How to avoid life-threatening diarrhea and what to do if you get it

Wednesday, December 02, 2015 by

( It’s not a pleasant thing to thing about or discuss, but it’s a very important issue nonetheless because it is a health condition that, if serious enough, could cost you your life: diarrhea.

Now, all of the prepping and survival training you undertake will be for naught if you develop diarrhea, which is much more likely when you are forced to dramatically alter your lifestyle and, in particular, your eating and drinking habits. Thousands of rounds of ammo and boxes of firestarters won’t save you if you mishandle this condition.

So, what makes this such a serious condition? Consider:

Hygiene: Once stuff hits the fan, human waste will quickly become a “big deal.” In a collapsed society in an urban or suburban setting, sewer systems will cease to function properly. If you’re not prepared to properly handle human waste (more on that below), it will quickly escalate into a danger. Lack of clean water will also hamper hygiene, adding to your problem. In 2009, 1.1 million people died from diarrhea aged 5 and older; another 1.5 million under 5 died.

Lack of knowledge: Many preppers believe that if they simply stock up on an anti-diarrheal, they’ll be fine, but if your diarrhea is being caused by a parasitic infection, taking an anti-diarrheal like Imodium can kill you. Use of a broad-spectrum antibiotic like Levaquin or Cipro can also cause a colitis that can also be deadly if left untreated.

Not understanding: If you don’t know or understand the causes of diarrhea, you’re more likely to contract it. You should know that, according to health care professionals, diarrhea can often be a good thing, flushing out so-called “bad bugs” from your system. You can usually tell because that process only lasts for a couple of days in healthy adults.

Maintaining good hygiene is probably your most important strategy for preventing diarrhea, and that begins with proper disposal of human waste. That will be difficult in an urban/suburban environment, and you will quickly understand that as, within a few days, the pungent smells of this problem will permeate your existence.

If you’ve managed to escape the urban nightmare and have struck a camp somewhere in the countryside, you will have to properly dispose of your human waste. The military goes into great detail on this subject and provides several alternatives for waste disposal (check them out here).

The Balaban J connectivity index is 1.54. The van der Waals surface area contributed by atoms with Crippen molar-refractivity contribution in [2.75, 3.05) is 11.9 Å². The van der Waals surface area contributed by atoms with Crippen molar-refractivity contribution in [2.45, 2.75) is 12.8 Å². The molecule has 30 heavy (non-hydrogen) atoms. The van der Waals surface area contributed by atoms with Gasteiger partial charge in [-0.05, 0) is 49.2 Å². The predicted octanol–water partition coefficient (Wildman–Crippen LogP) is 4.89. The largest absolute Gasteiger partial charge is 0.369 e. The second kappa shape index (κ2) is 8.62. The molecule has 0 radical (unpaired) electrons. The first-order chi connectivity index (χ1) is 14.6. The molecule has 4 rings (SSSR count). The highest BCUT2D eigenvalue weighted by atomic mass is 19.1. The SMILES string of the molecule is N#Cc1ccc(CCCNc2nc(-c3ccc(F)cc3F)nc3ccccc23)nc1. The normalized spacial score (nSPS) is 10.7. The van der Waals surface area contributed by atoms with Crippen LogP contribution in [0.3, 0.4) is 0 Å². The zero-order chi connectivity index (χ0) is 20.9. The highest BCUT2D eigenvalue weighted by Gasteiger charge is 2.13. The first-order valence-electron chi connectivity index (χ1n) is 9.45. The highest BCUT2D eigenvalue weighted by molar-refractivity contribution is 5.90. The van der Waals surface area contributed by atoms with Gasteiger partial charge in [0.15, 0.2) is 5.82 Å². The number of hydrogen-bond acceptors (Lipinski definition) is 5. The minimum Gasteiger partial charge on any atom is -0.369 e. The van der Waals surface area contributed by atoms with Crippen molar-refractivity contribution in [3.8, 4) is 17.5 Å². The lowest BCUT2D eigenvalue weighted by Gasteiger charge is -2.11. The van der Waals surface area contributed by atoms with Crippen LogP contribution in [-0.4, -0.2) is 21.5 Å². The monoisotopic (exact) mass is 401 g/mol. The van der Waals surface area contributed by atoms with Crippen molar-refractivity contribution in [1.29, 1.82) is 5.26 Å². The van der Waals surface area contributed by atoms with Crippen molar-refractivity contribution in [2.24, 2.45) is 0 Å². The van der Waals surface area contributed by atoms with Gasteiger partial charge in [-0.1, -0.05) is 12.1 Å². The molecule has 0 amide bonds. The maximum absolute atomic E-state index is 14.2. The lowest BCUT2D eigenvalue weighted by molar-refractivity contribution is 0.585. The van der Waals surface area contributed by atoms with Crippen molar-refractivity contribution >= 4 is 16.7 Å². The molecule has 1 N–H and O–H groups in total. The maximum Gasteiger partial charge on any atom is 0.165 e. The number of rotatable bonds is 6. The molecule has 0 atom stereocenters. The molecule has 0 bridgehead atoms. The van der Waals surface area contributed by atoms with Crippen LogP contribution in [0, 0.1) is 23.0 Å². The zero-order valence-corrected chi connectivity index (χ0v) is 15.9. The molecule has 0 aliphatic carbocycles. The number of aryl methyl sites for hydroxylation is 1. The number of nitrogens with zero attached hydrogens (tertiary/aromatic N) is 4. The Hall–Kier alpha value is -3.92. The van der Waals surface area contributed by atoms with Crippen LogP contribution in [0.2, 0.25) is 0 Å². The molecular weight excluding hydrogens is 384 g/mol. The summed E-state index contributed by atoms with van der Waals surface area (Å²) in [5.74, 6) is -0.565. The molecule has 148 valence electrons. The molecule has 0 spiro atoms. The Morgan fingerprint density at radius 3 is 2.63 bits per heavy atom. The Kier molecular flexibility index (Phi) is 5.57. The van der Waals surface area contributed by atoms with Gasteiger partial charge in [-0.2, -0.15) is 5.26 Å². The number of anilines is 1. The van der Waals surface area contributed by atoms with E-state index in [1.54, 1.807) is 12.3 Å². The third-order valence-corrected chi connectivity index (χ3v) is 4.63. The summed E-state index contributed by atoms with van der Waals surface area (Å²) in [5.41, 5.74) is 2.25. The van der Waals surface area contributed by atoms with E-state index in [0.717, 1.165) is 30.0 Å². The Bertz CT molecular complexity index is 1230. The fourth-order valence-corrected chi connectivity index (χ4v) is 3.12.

Now, what can you do to treat diarrhea?

— First things first: Don’t immediately take an anti-diarrheal. If, after a few days, you’re still having issues and you believe you may have an infection, continue to refrain from taking an anti-diarrheal and instead begin taking a binding agent like Bismuth subsalicylate (Kaopectade or Pepto-Bismol). That should help get rid of the bad bugs while slowing the diarrhea and dehydration (the latter one of the BIG reasons why diarrhea can kill).

— Start a BRAT diet: This diet consists of bananas, rice, applesauce, and toast. You may not have all of these food items, but the idea is to ingest foods that are soft, bulky and easy to digest, in order to give your system a rest (consider instant mashed potatoes as well).

— Assess: How did you contract diarrhea? Did you drink some unfiltered water (or is your water filter bad)? Ingest spoiled food? Any change in your sanitation? Etc. If you can correct these problems, do so.

— Plain water is bad: You don’t want to continue ingesting plain water because this will induce a shift in fluid at the cellular level as your body attempts to combat electrolyte depletion. You should instead drink an electrolyte replacement like Pedialyte or take electrolyte tablets available at many survival stores.

— Learn: Teach yourself to spot the signs of dehydration. Per the Mayo Clinic:

  • Dry, sticky mouth
  • Sleepiness or tiredness — children are likely to be less active than usual
  • Thirst
  • Decreased urine output
  • No wet diapers for three hours for infants
  • Few or no tears when crying
  • Dry skin
  • Headache
  • Constipation
  • Dizziness or lightheadedness

Severe dehydration, a medical emergency, can cause:

  • Extreme thirst
  • Extreme fussiness or sleepiness in infants and children; irritability and confusion in adults
  • Very dry mouth, skin and mucous membranes
  • Little or no urination — any urine that is produced will be darker than normal
  • Sunken eyes
  • Shriveled and dry skin that lacks elasticity and doesn’t “bounce back” when pinched into a fold
  • In infants, sunken fontanels — the soft spots on the top of a baby’s head
  • Low blood pressure
  • Rapid heartbeat
  • Rapid breathing
  • No tears when crying
  • Fever
  • In the most serious cases, delirium or unconsciousness

An anti-diarrheal should be taken as a last resort to prevent severe dehydration. Also, if you can, pick up some vaseline to rub on your tender nether-regions, to soothe the pain and rawness caused by repeated use, so to speak.

H/T The Survivalist Blog


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